We’re delighted to present the jury results for
Congratulations to the winners of the Samsung The Wall x Niio Art Awards!
The winning artwork was created by
Areo Gardens I - Attraction
For this open call, we received 494 moving image artworks by 454 new media artists and art students from 59 countries. The works submitted were a reflection of the theme:
Winner: Dev Harlan
Dev Harlan, Areo Gardens I - Attraction, 2020, Moving Image Animation, 1 min 01 sec
Invisible forces compel large boulders to collide in a desert garden.
This work is part of a series which reflects on the surreal and sublime aspects of natural geology throughout the solar system. Each short film depicts a stone sculpture garden set on the surface of Mars, apparently defying the laws of physics. Each animation features 3D scans of real rocks and boulders captured in many parts of the world using 3D photogrammetry. The boulders in this work were found on a remote hiking trail in Joshua Tree National Park. The animation is set in a Martian terrain site near Gale Crater, currently being explored by the NASA Curiosity Rover. Digital elevation data was obtained courtesy the Martian MRO/HiRise satellite program managed by NASA, JPL and the University of Arizona.
Second Place: Ohad Benit & Roni Azgad
Ohad Benit & Roni Azgad, Ho Me, 2020, Video Art, 2 min 52 sec
The work “Ho Me” explores the relationship between man and machine, between the creators and computer manipulations. During these unprecedented times, we are faced with challenges that are foreign and new for us. We are forced to sit back and look upon the world we know with new and bewildered eyes. How have we reached this point? A sense of an apocalypse is upon us. This piece of art evokes this feeling of staring and not being able to tear our eyes away from something beautiful and disturbing at the same time. By capturing an extensive amount of frames and using precise software, the artists are enabling the naked eye to grasp what would otherwise be lost in the rhythm of life. Our dialectical relationship with technology enables humanity to behold this beauty but at times can cause us to lose contact. The video invites the viewer into a momentary window where he gets to discover new humane natural moments. The music accompanying the work is original and created for this piece. It is based on the song “Moon River,”performed by actress Audrey Hepburn. The soft speaking song has been manipulated by computer and is now creating a sense of dissonance between the melody and the cold and sometimes distorted metallic voice. A pause from the loneliness of man while being faced with breathtaking beauty available by use of technology. Samsung’s innovative, high-resolution screen will allow viewers a similar opportunity, with a sharp and mesmerising experience.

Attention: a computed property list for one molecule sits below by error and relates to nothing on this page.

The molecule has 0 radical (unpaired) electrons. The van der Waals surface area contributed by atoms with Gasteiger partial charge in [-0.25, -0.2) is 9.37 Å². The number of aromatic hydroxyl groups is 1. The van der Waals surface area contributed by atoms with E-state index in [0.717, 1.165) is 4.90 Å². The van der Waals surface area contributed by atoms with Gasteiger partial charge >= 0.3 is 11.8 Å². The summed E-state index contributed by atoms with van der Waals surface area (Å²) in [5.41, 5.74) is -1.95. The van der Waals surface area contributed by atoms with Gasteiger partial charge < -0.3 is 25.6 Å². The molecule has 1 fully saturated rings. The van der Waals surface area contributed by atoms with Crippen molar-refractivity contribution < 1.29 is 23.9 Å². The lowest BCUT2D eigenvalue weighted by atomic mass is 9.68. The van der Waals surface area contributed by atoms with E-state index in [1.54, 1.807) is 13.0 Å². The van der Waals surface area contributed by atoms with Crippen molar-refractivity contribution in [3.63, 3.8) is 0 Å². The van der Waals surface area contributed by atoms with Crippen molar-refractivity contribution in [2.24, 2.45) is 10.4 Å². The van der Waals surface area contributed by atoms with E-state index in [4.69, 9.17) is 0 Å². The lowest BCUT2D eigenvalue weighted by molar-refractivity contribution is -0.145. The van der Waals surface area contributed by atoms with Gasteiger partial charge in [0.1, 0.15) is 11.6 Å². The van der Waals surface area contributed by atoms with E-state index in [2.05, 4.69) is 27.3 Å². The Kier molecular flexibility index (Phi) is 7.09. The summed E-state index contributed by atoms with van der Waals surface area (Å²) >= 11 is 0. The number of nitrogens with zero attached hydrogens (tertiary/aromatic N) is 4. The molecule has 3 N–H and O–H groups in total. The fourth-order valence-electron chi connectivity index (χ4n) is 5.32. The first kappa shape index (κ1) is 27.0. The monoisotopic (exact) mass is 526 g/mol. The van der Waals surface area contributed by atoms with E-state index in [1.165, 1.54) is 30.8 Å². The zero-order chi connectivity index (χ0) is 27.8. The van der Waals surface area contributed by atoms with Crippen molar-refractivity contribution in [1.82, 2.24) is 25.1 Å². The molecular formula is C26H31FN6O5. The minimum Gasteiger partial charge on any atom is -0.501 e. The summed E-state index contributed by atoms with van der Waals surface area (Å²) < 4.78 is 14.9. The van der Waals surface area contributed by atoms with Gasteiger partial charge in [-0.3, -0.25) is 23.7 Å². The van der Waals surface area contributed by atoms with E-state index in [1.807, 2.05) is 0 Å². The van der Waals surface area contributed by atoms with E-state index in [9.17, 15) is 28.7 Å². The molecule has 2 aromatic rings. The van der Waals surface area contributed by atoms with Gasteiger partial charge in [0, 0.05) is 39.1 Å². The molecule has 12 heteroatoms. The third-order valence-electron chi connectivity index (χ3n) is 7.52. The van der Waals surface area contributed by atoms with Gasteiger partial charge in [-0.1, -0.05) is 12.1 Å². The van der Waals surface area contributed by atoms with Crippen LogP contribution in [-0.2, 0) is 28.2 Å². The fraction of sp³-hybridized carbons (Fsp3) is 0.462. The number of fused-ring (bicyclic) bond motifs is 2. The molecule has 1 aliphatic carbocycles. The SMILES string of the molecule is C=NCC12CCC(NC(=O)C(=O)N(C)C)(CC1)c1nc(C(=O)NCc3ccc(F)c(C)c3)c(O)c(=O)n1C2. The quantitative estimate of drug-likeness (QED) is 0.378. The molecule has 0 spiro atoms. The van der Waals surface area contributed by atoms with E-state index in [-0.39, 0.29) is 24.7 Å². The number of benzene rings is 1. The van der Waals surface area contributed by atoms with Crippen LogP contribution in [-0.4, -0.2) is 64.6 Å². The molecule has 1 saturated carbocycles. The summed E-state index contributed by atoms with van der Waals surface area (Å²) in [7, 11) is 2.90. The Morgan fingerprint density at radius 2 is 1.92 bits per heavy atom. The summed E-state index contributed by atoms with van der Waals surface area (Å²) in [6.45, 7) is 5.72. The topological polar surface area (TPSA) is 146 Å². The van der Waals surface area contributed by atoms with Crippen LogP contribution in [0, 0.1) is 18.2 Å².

Third Place: Alex McLeod
Alex McLeod, The Gallery, 2020, Moving Image, 5 min 11 sec (Audio by Alex Jarvis)
The pace and audio cues reveal that there is something else on display.
Fourth Place: Nicolas Sassoon & Rick Silva
Nicolas Sassoon & Rick Silva, SIGNALS 4, 2017, Moving Image, 5 min 57 sec
SIGNALS 4 is a 6 minutes long looping digital animation from the project SIGNALS, a collaboration between artists Nicolas Sassoon (Vancouver, BC) and Rick Silva (Eugene, OR) focusing on immersive audio-visual renderings of altered seascapes. Sassoon and Silva share an ongoing theme in their individual practices; the depiction of wilderness and natural forms through computer imaging. Created by merging their respective fields of visual research, SIGNALS features oceanic panoramas inhabited by unnatural substances and enigmatic structures. The project draws from sources such as oceanographic surveys, climate studies and science-fiction to create 3D generated video works and installations that reflect on contamination, mutation and future ecologies.
Fifth Place: Enan (Rankyoung Lee)
Enan (Rankyoung Lee), museum of natural art, 2020, Moving Image, 46 sec
Natural phenomena are the most beautiful works of art in the world. It represents an art museum that displays moments that cannot exist in nature. The works on display are canvas containing flowing clouds, melting stones and shaped lights, stationary water, and a self-growing plant.
Sixth Place: Claudia Hart
Claudia Hart, Dark kNight, 2012/19, Moving Image, 16 min 26 sec, Edition of 3